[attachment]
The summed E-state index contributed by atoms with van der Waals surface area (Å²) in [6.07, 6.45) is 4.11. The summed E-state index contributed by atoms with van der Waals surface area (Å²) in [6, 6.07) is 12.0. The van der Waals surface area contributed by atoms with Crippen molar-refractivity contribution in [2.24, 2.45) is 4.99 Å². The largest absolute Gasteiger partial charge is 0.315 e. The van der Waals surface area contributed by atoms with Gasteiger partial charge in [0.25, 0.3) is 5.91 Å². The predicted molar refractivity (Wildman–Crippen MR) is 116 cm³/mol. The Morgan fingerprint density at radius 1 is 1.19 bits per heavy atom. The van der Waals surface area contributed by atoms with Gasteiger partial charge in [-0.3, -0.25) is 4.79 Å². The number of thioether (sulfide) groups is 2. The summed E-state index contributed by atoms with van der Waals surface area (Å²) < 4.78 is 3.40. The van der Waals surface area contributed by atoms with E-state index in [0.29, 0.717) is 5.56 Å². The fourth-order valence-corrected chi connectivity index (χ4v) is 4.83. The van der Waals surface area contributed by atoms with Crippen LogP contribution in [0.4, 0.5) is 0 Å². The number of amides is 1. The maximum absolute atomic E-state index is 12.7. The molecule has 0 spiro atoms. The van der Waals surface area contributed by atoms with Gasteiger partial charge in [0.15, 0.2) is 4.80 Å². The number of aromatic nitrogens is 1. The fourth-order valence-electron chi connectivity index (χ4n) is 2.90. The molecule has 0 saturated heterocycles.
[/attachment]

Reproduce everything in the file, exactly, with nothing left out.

The summed E-state index contributed by atoms with van der Waals surface area (Å²) in [6.07, 6.45) is 4.11. The summed E-state index contributed by atoms with van der Waals surface area (Å²) in [6, 6.07) is 12.0. The van der Waals surface area contributed by atoms with Crippen molar-refractivity contribution in [2.24, 2.45) is 4.99 Å². The largest absolute Gasteiger partial charge is 0.315 e. The van der Waals surface area contributed by atoms with Gasteiger partial charge in [0.25, 0.3) is 5.91 Å². The predicted molar refractivity (Wildman–Crippen MR) is 116 cm³/mol. The Morgan fingerprint density at radius 1 is 1.19 bits per heavy atom. The van der Waals surface area contributed by atoms with Gasteiger partial charge in [-0.3, -0.25) is 4.79 Å². The number of thioether (sulfide) groups is 2. The summed E-state index contributed by atoms with van der Waals surface area (Å²) < 4.78 is 3.40. The van der Waals surface area contributed by atoms with E-state index in [0.29, 0.717) is 5.56 Å². The fourth-order valence-corrected chi connectivity index (χ4v) is 4.83. The van der Waals surface area contributed by atoms with Crippen LogP contribution in [0.4, 0.5) is 0 Å². The number of amides is 1. The maximum absolute atomic E-state index is 12.7. The molecule has 0 spiro atoms. The van der Waals surface area contributed by atoms with Gasteiger partial charge in [0.15, 0.2) is 4.80 Å². The number of aromatic nitrogens is 1. The fourth-order valence-electron chi connectivity index (χ4n) is 2.90. The molecule has 0 saturated heterocycles.